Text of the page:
Dwele - Some Kinda...

2007-05-18 16:30
Dwele – born Andwele Gardner – is a Detroit native who started out as an emcee and vocalist with the underground rap group, Slum Village. His refreshing debut Subject, released in 2003, catapulted him into the ranks of neo-soul maestros D’Angelo, Maxwell and Musiq.

After listening to Some Kinda several times, it’s safe to say that Dwele is poetically and musically gifted. He wrote and produced all the tracks on the album except one, and he plays the piano. His lyrics seduce you as he softly and gently coos delicious words in your ear. The man takes it nice and slow - the still waters type. He doesn’t need to be ‘bumpin and grindin’ and repeating the oohs! aahs and baby! baby! synonymous with R&B.

Though Dwele tries to avoid R&B clichés, Some Kinda falls into the trap of sounding quite ho-hum and mostly stuck in mid-tempo, as R&B tends to be sometimes. So you’ll have to listen to it several times to warm up to it.

It cleverly kick-starts with an intro that uses the track titles of Subject to illustrate where he was and how he got to where he is now. Dwele is a sensual crooner. His words are eargasmic ear candy. With jazzy, vintage soul-cum-hip hop beats, the tracks are solid and smooth. You’ll fall deeper and deeper in love with him as you get to know him. Some Kinda is a story that uses telephonic interludes to connect the tracks. "Holla" is more up-tempo with distinctive drums and head bopping beats, reminiscent of D’Angelo’s "Brown Sugar". "A Pimp’s Dream" satirises the folly of brothers falling for the dream of owning a Cadillac, having several girls, diamonds and superficial trappings, who end up with, “50 cents and no residence”.

If you have an appetite for some tasty lyrics, then "Flapjacks" might just do the trick. This is where imagination mode is supposed to kick in. He adds some depth to the song with the lyrics: “Am I hip hop or neo-soul? Baby it don’t matter just as long as you lovin’ it/ It’s going to be the same thing it was when you discovered it/ Music in a lot of ways mimics relationships/ It gets tainted when you bring rules into it/ Believe I’m trying to free your mind”.

Other tunes that stand out are “Weekend Love”, a sexy track with a blaring trumpet echoing in the background, “Some Kinda prelude” (…and so it is) featuring Poppa yo. (Mr Weary) is a powerful poem delivered spoken word style, “Caught Up” talks about being caught in the act, the jazzy “Wake the Baby” has a tinge of Miles Davis’ influence and the first single, “I Think I Love You” is quite catchy.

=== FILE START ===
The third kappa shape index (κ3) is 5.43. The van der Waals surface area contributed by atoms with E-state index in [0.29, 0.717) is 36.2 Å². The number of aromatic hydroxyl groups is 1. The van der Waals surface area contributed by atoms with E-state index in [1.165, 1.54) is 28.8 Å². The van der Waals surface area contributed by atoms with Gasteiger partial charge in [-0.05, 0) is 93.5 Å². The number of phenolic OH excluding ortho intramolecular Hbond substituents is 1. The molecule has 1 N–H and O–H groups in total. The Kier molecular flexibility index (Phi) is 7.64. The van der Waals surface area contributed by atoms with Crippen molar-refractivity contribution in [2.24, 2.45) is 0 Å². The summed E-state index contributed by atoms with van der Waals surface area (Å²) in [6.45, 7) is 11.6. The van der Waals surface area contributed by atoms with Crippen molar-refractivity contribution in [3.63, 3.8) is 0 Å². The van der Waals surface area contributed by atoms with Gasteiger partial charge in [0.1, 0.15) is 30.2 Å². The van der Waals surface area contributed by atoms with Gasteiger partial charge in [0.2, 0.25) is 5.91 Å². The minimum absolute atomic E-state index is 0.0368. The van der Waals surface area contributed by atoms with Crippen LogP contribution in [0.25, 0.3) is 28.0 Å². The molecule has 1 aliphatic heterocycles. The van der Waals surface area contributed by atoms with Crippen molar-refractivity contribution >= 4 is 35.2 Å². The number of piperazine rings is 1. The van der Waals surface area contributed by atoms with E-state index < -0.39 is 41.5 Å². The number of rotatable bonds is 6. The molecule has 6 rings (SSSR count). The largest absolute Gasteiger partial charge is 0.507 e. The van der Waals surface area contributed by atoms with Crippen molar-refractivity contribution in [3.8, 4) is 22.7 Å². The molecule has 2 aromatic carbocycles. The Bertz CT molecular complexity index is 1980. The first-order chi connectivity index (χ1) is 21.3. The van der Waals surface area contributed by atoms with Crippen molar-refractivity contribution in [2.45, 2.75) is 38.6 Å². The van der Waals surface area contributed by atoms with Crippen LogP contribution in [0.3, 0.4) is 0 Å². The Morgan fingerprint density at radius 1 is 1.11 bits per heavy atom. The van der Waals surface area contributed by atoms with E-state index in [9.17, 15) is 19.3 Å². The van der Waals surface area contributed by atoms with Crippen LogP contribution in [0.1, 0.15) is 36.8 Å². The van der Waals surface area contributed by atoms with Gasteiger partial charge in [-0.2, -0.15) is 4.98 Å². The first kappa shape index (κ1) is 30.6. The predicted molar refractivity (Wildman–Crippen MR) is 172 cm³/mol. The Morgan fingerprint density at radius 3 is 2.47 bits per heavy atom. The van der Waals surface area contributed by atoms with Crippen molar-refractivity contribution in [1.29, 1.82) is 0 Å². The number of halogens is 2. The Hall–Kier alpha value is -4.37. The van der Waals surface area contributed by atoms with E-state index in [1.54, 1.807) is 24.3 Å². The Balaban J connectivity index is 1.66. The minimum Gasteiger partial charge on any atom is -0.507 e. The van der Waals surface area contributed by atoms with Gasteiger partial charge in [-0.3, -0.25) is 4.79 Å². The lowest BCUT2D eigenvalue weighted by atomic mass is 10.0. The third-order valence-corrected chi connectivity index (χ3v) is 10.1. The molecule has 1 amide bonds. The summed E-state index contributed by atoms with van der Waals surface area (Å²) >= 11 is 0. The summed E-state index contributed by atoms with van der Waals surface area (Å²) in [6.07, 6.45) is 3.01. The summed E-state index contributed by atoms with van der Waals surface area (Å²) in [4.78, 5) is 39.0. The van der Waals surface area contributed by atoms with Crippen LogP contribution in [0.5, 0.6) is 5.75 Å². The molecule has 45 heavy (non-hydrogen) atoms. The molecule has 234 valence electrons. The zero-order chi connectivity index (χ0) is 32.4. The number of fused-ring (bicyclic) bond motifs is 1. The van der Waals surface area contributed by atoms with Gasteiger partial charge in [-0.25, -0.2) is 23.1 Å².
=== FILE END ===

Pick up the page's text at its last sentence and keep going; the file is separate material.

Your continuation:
Just as you assume Dwele’s another smooth talking, commitment-phobe that can’t fight his urges, he flips the script and shows a gentler side. In “Keep On”, which features his fellow Detroit natives, Slum Village, he proclaims to his woman that she’s “...earned a crown that was fixed for queens and now he's on his way to leaving this game”.

A tune that will make his female fans smile (or scream with adoration) is ‘Old Lovas’, which seals this some kind of love story by concluding that after all the drama, “old lovers/ young at heart/ co-exist/ hand in hand/ will be ripe old lovas”.

Some Kinda is a great seductive tool for the brothers, and great chilling music, well produced and quite poetic.

- Gugu Mkhabela

The R&B young brotha: Omarion CD review and gallery
Within the sometimes complacent and monotonous R&B genre, Dwele’s sophomore project, Some Kinda leaves plenty to the imagination with its ambiguous title but rises above the rest.

The other neo-soul brotha: Musiq Soulchild

What to read next: Kalahari

JOSEPH 2007/05/17 3:39 PM
SOULSISTA 2007/05/22 12:16 PM
Some kinda I've been following his music since the first album, Subject, and I've loved him since. I also got to see him live at the Jazz Cafe in London and he ROCKED!! 'Lay it down' and 'My Lady, are my absolute favourite. Can't wait for his next offering!
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